This study collected data from databases of 44 general practitioners (GPs) of the Local Health Unit (LHU) of Bologna in Italy. The structure of this database has been described in detail elsewhere.17,18

Briefly, the database included different sections as follows: 1) patient data, such as gender and date of birth; 2) prescription records with information on the drugs dispensed by the retail pharmacies in the territory; 3) hospital data, the discharge diagnosis codes classified according to the International Classification of Diseases, Ninth Revision, Clinical Modification (ICD-9-CM); 4) prescription records for diagnostic tests and 5) the exemptions database, records for exemptions, which includes the exemption code (identifying the disease for which the exemption was granted). All drugs prescribed were classified according to the codes of International Anatomic Therapeutic Chemical (ATC) Classification System. In compliance with privacy laws, the patients’ identification codes were encrypted. The sections were linked by an encrypted unique identification code according to the Italian law for confidentiality data. No identifiers linking individuals to the data were provided to the researchers, and the authors were never involved in collecting the patient data from patients at any point. The anonymous data file was routinely used by the regional health authorities for epidemiological and administrative purposes. Informed consent was not required for using encrypted retrospective information. This study was notified to the local ethics committee of each participating LHU according to the Italian law regarding the conduct of observational analysis, and the ethics committee of LHU approved the study.19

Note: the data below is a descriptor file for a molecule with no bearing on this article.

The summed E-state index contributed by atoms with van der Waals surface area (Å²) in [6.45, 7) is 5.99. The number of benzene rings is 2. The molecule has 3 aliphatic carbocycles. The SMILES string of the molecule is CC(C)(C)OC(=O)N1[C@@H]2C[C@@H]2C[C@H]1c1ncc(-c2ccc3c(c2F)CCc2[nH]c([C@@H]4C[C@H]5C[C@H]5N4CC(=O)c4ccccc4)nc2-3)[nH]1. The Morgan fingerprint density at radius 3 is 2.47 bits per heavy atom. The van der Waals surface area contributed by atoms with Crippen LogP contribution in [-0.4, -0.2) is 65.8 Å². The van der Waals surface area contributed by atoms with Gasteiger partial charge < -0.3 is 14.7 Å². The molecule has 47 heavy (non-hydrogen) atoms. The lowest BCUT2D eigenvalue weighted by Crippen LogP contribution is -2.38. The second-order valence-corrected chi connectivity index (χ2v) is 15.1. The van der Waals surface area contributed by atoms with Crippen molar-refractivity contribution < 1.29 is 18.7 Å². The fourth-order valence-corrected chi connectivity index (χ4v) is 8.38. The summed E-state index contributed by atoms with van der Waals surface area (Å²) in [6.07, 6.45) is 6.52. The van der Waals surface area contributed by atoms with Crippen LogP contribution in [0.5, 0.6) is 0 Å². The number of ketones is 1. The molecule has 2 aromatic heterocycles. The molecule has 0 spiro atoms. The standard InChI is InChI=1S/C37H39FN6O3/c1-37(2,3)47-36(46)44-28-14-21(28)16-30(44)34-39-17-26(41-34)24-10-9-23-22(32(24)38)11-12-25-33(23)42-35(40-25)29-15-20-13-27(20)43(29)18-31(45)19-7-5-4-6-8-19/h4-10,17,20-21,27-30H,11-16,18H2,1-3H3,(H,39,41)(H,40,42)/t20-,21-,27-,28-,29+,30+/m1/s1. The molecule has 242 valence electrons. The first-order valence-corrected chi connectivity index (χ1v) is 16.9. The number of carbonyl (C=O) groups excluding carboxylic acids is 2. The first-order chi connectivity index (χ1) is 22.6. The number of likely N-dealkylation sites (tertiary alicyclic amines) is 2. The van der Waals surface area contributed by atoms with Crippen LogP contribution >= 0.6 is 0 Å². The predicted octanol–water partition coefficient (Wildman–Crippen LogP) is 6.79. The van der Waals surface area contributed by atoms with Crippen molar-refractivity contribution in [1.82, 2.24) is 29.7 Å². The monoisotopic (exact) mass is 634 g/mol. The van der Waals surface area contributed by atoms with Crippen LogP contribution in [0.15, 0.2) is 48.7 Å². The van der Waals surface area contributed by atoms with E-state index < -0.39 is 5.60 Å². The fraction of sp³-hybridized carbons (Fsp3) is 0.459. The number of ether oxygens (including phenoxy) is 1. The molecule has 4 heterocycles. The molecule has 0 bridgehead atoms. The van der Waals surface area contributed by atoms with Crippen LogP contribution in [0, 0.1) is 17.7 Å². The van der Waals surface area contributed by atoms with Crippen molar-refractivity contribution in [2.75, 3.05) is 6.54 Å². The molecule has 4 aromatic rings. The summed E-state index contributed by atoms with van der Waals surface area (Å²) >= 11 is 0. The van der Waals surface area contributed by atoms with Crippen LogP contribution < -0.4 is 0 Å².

Study population

From January 1, 2009, to December 31, 2012, the patient files of all subjects aged ≥18 years cared by the 44 GPs enrolled in the study were analyzed, and the subjects with a diagnosis of AF (supported by electrocardiographic findings or the diagnosis recorded on a hospital discharge summary) were included in the analysis.

The index date was defined as the date of the first qualifying AF diagnosis, and all patients enrolled were followed for 1 year after the enrollment date. According to their first prescription of ATs during the enrollment period, the patients were stratified into the following four main categories: 1) monotherapy with OACs (warfarin or acenocumarol); 2) monotherapy with APs (acetylsalicylic acid or clopidogrel); 3) prescriptions of both an OAC agent and an AP agent and 4) without therapy.